January 22, 2000
Aluminum plant site highly contaminated, watchdog group says
A Hanford watchdog group claimed Friday it has found unusually high levels of radioactive contamination on a former Hanford 300 area site now occupied by an aluminum plant.
Erik Olds, spokesman for the Department of Energy, said the findings by the Government Accountability Project couldn't be confirmed.
GAP Program Director Tom Carpenter said the project's scientist Norm Buske walked in a controlled area near the Richland Specialty Extrusions plant, which is not a security area, on Jan. 11. Buske was escorted by site officials at the time.
Carpenter visited the uncontrolled side of the fence on Jan. 13, walked past a concrete wall and found the high readings in an area not closed to the public. He said he wrote to and talked to various regulators then returned to the site again on Jan. 20.
On all three occasions, he said, his equipment detected radioactive waste on southeast section of the extrusion plant properly.
Carpenter said he measured doses as high as two millirem per hour.
The Environmental Protection Agency sets the maximum safe radiation doses to members of the general public at 25 millirem per year. The Department of Energy has a higher limit for Hanford workers 100 millirem per year.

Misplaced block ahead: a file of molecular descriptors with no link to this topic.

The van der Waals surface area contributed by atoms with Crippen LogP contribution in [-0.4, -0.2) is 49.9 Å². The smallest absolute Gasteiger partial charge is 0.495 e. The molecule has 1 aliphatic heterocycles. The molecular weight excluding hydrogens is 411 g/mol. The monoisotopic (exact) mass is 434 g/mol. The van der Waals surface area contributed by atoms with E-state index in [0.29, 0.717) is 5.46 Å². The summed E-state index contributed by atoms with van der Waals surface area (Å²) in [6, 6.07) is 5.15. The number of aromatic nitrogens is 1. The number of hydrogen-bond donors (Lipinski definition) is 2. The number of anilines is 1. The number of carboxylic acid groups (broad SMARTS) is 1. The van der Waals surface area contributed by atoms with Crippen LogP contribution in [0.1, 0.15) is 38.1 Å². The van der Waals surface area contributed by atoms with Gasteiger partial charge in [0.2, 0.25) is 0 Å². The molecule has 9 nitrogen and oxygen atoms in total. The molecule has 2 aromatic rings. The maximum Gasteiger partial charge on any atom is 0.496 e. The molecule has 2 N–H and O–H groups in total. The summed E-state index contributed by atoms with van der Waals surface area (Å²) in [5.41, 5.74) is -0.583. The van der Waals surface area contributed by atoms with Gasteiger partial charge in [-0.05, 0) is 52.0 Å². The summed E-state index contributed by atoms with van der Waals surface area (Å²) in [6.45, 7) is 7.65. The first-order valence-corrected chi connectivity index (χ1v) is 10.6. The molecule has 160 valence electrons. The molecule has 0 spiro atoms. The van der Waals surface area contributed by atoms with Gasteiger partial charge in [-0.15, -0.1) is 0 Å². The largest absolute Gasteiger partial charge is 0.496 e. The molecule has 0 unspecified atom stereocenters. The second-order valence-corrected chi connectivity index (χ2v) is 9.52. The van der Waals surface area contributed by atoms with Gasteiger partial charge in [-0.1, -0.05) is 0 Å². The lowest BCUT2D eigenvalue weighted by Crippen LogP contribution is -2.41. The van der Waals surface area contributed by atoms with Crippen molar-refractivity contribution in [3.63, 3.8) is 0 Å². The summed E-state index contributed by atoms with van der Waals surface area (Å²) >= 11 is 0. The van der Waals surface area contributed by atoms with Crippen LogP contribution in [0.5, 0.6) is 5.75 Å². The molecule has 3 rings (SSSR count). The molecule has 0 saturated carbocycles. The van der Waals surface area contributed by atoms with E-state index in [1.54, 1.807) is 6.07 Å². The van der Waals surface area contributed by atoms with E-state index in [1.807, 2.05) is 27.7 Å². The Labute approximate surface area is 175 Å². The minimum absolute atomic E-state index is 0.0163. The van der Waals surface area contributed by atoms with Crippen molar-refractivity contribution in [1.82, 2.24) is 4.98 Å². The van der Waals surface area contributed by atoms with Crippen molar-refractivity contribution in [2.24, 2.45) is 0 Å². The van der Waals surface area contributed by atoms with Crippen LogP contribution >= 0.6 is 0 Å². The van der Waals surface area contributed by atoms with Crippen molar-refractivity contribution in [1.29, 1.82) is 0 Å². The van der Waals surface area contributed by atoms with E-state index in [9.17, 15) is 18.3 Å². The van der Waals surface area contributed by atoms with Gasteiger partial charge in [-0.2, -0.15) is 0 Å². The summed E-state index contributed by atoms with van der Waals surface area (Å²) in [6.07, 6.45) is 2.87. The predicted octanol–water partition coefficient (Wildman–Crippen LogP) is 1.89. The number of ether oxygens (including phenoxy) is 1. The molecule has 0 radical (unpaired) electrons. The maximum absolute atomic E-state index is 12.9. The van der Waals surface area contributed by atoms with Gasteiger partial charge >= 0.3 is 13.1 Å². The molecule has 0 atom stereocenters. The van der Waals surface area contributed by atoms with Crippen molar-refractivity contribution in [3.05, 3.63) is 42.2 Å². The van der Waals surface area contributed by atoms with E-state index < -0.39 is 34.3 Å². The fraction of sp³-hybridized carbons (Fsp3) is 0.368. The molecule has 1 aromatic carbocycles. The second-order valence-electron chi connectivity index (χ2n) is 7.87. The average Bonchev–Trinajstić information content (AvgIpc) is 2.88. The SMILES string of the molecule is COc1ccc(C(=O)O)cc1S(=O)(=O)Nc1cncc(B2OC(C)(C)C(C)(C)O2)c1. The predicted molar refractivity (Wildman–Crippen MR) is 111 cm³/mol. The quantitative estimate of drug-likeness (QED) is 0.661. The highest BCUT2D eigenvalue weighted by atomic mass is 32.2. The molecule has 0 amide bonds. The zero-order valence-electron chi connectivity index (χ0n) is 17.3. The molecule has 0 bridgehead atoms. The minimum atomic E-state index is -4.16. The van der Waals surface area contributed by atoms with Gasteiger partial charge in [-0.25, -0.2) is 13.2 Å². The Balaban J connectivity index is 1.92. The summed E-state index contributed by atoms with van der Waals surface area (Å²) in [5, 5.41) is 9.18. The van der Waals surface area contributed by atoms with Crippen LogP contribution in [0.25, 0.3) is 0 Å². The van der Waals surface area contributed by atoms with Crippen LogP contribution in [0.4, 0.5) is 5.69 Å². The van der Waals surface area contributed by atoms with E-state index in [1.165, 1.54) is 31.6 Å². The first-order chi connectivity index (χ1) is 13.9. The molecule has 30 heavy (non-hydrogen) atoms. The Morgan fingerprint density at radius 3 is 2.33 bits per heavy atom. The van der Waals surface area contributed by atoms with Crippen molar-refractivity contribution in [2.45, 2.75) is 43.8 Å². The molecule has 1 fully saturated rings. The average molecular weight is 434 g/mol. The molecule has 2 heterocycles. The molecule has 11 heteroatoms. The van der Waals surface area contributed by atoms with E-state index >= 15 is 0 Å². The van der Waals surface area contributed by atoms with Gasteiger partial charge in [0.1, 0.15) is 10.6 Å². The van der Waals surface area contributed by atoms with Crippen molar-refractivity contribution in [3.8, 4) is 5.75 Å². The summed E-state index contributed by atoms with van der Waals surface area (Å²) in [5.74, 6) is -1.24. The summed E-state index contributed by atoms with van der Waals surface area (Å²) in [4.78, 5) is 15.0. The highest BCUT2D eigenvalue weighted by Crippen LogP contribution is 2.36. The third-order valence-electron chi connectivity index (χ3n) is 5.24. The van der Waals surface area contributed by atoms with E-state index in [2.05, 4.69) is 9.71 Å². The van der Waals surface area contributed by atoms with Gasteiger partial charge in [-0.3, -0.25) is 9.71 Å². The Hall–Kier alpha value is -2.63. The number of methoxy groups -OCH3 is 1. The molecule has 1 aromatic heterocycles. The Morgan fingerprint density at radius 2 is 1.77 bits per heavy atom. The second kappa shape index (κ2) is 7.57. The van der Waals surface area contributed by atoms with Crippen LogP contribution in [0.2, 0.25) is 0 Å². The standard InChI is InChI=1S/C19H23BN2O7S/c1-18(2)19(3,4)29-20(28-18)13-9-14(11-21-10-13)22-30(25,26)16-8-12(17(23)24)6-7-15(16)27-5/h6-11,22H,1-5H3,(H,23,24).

Olds said Friday that DOE hasn't seen Carpenter's data and wasn't familiar with how he took his readings. All former Hanford sites that are leased to private companies are thoroughly evaluated and undergo annual monitoring, Olds said.
"If it wasn't safe, we wouldn't have people in that facility," he said.
Richland Specialty Extrusions was created in 1996 by Kaiser Aluminum after Kaiser agreed to purchase a 4,000 ton extrusion press from DOE for only $10,000. The agreement called for DOE to certify the site was clean of hazards and for Kaiser to operate the press as a commercial enterprise in Richland.
The plant initially employed about 13 workers. It produces seamless metal tubing for baseball bats and other metal products
The program that led to the creation of the plant won the 1996 Public-Private Partnerships Program Award and was lauded by' Vice President Al Gore as a model for converting public assets to spur economic development. The award is sponsored by the National Council for Public-Private partnership and is one of the highest honors in the field of privatization.
Carpenter said the readings dropped quickly between the site behind the wall and the building. The worst area was five to six times above "background" levels, he said.
Carpenter didn't claim to have performed an exhaustive study of the site, but said his readings would be cause for action by regulators.
"Our major concern is for the workers there," he said.
Olds said workers at the factory undergo the same training as Hanford site workers.
Mike Wilson, director of nuclear waste program for the Washington Department of Ecology, said he hadn't heard anything about the group's claim and couldn't comment.
Officials at Kaiser Aluminum could not be reached for comment Friday afternoon.